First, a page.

Ali DeLoof: LZR Pure Intent is designed to be powerful, flexible, fast and have the most compression. When I tried on the suit, I was able to put it on without much struggle due to the flexibility panels. Because of the flexibility panels, you really have the option to size down one to ramp up the compression even more, so I wear-tested a 22. Speedo has designed flexible zones that allow for more freedom in the kick, better side range of motion for the rotational strokes like freestyle and backstroke. I really liked this part of the suit, as I was able to rotate my body well when I was swimming and the suit didn't feel too restrictive. One area that is more compressive for this suit is around the glutes, hamstrings and core. You will be able to feel the difference as you are getting this suit on; it is tighter around the hips and you need to take your time getting it on. The straps were very comfortable and created with more flexibility. They stretch a little more to make the ease of putting on the straps better. I still had to have a friend help me put the straps on and that is just fine. If you have ever worn the LZR Elite or LZR X, these straps were basically designed by combining the better features of the two suit straps. Overall, I thought this suit fit my body well and was compressive in the areas of my hips glutes, core and hamstrings, which I really liked.

    Material

    Julie Stupp: The Pure Intent features three different types of fabrics all working together to create the most compression without hindering movement. The textured fabric found on the chest, core, glutes and hamstrings aims to eliminate drag on the turbulent areas of the body. While the flexible zones only have one thin layer of fabric to allow for better range of motion and rotation. Lastly, the compressive dual layers found throughout the chest, core, glutes and hamstrings provide the ultimate compression to support the most dense muscle groups. In true Speedo heritage, you can tell this is a very-well constructed suit with a high-tech durable fabric.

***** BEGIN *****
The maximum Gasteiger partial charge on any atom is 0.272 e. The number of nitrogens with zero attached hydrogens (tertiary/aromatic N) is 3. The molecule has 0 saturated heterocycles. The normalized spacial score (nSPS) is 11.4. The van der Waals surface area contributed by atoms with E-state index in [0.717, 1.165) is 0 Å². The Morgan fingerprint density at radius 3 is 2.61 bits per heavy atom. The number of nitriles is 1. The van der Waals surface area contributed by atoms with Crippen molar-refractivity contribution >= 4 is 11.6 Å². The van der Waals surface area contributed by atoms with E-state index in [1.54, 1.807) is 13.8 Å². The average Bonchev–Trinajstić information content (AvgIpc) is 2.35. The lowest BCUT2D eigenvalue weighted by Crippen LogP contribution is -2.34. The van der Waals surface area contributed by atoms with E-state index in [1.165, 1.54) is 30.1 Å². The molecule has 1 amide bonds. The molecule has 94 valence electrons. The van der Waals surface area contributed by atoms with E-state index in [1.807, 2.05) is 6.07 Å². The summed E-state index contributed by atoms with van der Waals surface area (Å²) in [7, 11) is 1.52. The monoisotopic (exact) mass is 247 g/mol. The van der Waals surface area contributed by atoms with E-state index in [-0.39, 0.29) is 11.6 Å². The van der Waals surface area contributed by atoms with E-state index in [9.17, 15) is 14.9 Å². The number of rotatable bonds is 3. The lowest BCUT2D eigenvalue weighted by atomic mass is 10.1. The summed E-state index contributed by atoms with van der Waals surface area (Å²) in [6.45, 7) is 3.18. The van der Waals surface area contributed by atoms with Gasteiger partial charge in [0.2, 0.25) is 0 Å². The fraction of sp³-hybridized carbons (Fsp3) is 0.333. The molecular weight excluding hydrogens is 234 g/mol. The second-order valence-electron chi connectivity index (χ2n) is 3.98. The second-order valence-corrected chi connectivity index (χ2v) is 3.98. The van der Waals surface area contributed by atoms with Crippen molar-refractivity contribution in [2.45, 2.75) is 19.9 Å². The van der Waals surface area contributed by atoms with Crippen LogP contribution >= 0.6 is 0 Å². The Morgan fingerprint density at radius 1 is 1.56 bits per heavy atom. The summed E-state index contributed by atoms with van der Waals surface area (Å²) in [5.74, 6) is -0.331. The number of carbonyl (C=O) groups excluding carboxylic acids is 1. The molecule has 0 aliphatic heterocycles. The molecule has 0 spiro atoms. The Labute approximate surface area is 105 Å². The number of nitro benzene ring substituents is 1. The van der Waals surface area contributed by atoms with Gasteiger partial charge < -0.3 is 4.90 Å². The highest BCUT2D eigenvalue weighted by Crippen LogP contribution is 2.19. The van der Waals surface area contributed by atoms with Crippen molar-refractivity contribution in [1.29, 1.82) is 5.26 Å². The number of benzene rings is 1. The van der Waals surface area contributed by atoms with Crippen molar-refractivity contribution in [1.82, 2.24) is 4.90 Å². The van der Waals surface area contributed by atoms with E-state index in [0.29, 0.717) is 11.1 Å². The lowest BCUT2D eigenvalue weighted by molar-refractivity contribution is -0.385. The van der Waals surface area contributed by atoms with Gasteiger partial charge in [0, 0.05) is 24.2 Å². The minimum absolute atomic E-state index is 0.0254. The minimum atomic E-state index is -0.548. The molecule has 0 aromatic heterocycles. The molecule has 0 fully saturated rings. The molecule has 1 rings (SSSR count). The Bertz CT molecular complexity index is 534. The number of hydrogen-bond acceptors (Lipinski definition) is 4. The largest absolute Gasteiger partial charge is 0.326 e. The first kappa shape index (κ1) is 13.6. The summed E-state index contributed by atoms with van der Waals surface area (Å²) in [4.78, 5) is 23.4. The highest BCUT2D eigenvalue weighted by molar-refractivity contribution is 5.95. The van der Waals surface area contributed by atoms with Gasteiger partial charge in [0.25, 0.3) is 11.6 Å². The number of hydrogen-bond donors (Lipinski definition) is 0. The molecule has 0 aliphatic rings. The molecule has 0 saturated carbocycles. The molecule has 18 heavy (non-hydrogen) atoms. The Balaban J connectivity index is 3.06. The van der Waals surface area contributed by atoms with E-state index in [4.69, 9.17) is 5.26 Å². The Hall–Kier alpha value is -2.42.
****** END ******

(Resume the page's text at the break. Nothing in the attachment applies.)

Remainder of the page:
Ali DeLoof: The suit material is made of three different fabrics designed to reduce drag, while swimming and provide more compression as well as increase flexibility for rotational strokes of freestyle and backstroke. You will find that when you wear this suit that there are a few textured fabric zones in specific areas that Speedo has found to create the most drag while swimming. If you are holding the suit in front of you or wearing it you will see the textured zones on the glutes, back and sides under the rib cage. The suit feels soft, smooth and tough around the hips and flexible as you are putting the suit on. I didn't feel like I was going to rip it, as I was trying to get it on.


    Performance

    Julie Stupp: I love a compressive tech suit and the Pure Intent performed very well in the pool. The Pure Intent gave me the ultimate amount of compression especially in the closed back suit. This high powered compression coupled with the flexible zones allowed me the ability to rotate freely and get the most out of all four strokes. I also loved the flexible zones, because they made sipping air and expanding my lungs to the fullest before each underwater and stroke transition easy. I did find myself wanting a touch more leg compression.



    Ali DeLoof: I absolutely love this LZR design. I think the dual compression layers in the core, glutes and hamstrings helped my kick. As I moved through the water, I felt like my body was moving efficiently. I was able to push off the wall in a streamline and not worry about the suit filling up with water. The compression was great and comfortable enough that it didn't feel too tight. I felt like my core was very stable and with the new seams I was able to keep my whole body connected while I was swimming every stroke. The one thing I really liked was the flexible zones that allow for better range of motion. With these new zones I didn't feel like the suit was too tight around my core and back. I was able to rotate well for freestyle and backstroke. With the compression being a bit tighter around my hips, glutes and hamstrings, I was still able to do a great start off the block for freestyle and backstroke start. Something to consider is that you might want to size down in this suit with the new design since the flexibility panels have made it easier to put on. Compared to past LZR suits, I went down a size to make sure it fit my body better in the water and to feel the max compression.

    Overall